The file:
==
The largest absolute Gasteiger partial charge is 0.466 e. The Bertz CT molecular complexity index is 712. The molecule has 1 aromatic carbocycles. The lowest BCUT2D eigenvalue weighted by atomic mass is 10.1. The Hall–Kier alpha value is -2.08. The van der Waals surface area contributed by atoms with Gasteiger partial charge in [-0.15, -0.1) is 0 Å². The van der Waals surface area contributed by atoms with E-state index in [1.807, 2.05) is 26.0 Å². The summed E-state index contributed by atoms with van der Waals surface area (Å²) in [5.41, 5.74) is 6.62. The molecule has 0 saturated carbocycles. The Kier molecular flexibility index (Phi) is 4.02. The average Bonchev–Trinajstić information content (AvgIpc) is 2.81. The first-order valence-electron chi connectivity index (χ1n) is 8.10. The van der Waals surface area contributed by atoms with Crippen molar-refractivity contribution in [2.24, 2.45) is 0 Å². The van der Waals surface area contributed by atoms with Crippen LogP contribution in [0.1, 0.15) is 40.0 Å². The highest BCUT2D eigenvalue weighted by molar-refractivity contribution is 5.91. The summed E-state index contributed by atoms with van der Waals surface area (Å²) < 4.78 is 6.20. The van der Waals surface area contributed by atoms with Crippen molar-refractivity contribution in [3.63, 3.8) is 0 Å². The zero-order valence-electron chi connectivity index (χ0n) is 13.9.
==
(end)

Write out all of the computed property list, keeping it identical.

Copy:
The largest absolute Gasteiger partial charge is 0.466 e. The Bertz CT molecular complexity index is 712. The molecule has 1 aromatic carbocycles. The lowest BCUT2D eigenvalue weighted by atomic mass is 10.1. The Hall–Kier alpha value is -2.08. The van der Waals surface area contributed by atoms with Gasteiger partial charge in [-0.15, -0.1) is 0 Å². The van der Waals surface area contributed by atoms with E-state index in [1.807, 2.05) is 26.0 Å². The summed E-state index contributed by atoms with van der Waals surface area (Å²) in [5.41, 5.74) is 6.62. The molecule has 0 saturated carbocycles. The Kier molecular flexibility index (Phi) is 4.02. The average Bonchev–Trinajstić information content (AvgIpc) is 2.81. The first-order valence-electron chi connectivity index (χ1n) is 8.10. The van der Waals surface area contributed by atoms with Crippen molar-refractivity contribution in [2.24, 2.45) is 0 Å². The van der Waals surface area contributed by atoms with Crippen LogP contribution in [0.1, 0.15) is 40.0 Å². The highest BCUT2D eigenvalue weighted by molar-refractivity contribution is 5.91. The summed E-state index contributed by atoms with van der Waals surface area (Å²) < 4.78 is 6.20. The van der Waals surface area contributed by atoms with Crippen molar-refractivity contribution in [3.63, 3.8) is 0 Å². The zero-order valence-electron chi connectivity index (χ0n) is 13.9.